In 2017, I was 14 and looking forward to the summer before my Sophomore year of high school. I was a runner, a discus thrower, and a member of the marching band. That was all put on hold when I noticed a lump on the side of my thigh and was diagnosed with Extraskeletal Osteosarcoma. I have a lengthy history of cancer because of a rare predisposition to all forms of cancer called LiFraumeni Syndrome, but this was the first time I had to go through Chemotherapy.
My brother had osteosarcoma when I was nine so I knew what to expect from the treatment. But, I didn’t expect that my brother would be undergoing chemotherapy with me for his AML, a secondary cancer caused by the harsh treatment he received for his osteosarcoma. This was both a blessing and a curse to have my brother by my side as a built-in support system. It was incredibly helpful that he understood the annoyances of therapy. I never had to explain medical jargon and he can relate to being stuck in the hospital over the weekend because you didn’t clear your chemo.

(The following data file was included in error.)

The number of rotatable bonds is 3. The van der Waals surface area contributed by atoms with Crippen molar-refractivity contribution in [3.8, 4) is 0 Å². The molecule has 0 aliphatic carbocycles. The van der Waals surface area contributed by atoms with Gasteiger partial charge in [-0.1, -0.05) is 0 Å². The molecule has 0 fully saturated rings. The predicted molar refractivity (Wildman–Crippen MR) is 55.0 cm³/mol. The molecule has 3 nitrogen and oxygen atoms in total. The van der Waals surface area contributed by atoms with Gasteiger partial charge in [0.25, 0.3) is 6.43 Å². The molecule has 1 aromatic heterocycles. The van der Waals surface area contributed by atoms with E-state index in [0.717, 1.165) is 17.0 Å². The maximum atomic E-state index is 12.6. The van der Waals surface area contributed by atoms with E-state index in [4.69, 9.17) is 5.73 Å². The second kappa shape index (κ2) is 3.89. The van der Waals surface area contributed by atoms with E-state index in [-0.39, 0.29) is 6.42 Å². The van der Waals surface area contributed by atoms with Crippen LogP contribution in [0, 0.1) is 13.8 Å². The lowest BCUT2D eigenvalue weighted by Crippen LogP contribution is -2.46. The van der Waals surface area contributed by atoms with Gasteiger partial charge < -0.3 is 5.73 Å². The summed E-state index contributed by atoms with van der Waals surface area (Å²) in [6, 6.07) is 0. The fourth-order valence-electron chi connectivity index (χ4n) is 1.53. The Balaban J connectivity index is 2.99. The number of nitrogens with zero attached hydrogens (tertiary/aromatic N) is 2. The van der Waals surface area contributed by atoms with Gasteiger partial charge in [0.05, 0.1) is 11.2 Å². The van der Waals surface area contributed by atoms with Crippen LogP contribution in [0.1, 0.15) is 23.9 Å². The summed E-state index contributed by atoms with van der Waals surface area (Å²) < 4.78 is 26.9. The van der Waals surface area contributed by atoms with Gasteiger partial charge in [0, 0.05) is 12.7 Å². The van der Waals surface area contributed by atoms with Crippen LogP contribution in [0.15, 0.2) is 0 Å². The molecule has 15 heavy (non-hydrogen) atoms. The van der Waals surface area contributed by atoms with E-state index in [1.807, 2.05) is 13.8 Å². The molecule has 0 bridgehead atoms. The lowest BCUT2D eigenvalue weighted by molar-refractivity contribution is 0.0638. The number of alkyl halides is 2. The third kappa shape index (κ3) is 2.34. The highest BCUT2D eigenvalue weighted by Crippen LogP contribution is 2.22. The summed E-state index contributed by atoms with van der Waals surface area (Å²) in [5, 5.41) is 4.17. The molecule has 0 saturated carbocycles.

But, Brent passed away from AML halfway through my treatment. I lost my brother, my inspiration, my other half. But, I kept going. I finished treatment and I brought his spirit with me the whole way.
I am now three years NED and enjoying every opportunity life gives me. Since treatment, I was able to march with the band, make the varsity throwing team and even run the MIB half marathon.
While I wish that I had more memories that were not tainted with cancer, I know that the experience provided me insight that cannot be found in a book. I am looking forward to pursuing a career in nursing. While in the hospital, patients see only the sick. The success stories are outliving their lives. My hope is that in seeing a former pediatric cancer patient who has both survived and thrived, my patients might be encouraged and feel less alienation than I did. I believe that I am doing my part to Make It Better.
Lauren is a MIB Ambassador Agent, Junior Board Member, and FACTOR 2020 Speaker.